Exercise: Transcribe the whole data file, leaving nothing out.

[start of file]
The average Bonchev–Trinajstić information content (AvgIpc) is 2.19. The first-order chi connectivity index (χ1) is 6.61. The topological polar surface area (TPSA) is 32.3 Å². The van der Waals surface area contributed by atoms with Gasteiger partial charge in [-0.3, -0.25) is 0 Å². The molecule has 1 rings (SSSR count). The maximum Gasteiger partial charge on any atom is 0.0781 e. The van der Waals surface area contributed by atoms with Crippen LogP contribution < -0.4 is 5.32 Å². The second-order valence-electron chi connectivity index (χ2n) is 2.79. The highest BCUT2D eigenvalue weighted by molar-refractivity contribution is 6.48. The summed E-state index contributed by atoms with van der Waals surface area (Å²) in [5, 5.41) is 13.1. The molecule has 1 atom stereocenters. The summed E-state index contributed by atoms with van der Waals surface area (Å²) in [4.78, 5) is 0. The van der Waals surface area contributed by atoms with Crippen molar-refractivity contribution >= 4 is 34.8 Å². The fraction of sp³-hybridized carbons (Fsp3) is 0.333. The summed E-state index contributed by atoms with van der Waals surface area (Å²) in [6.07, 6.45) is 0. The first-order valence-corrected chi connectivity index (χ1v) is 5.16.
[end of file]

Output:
The average Bonchev–Trinajstić information content (AvgIpc) is 2.19. The first-order chi connectivity index (χ1) is 6.61. The topological polar surface area (TPSA) is 32.3 Å². The van der Waals surface area contributed by atoms with Gasteiger partial charge in [-0.3, -0.25) is 0 Å². The molecule has 1 rings (SSSR count). The maximum Gasteiger partial charge on any atom is 0.0781 e. The van der Waals surface area contributed by atoms with Crippen LogP contribution < -0.4 is 5.32 Å². The second-order valence-electron chi connectivity index (χ2n) is 2.79. The highest BCUT2D eigenvalue weighted by molar-refractivity contribution is 6.48. The summed E-state index contributed by atoms with van der Waals surface area (Å²) in [5, 5.41) is 13.1. The molecule has 1 atom stereocenters. The summed E-state index contributed by atoms with van der Waals surface area (Å²) in [4.78, 5) is 0. The van der Waals surface area contributed by atoms with Crippen molar-refractivity contribution >= 4 is 34.8 Å². The fraction of sp³-hybridized carbons (Fsp3) is 0.333. The summed E-state index contributed by atoms with van der Waals surface area (Å²) in [6.07, 6.45) is 0. The first-order valence-corrected chi connectivity index (χ1v) is 5.16.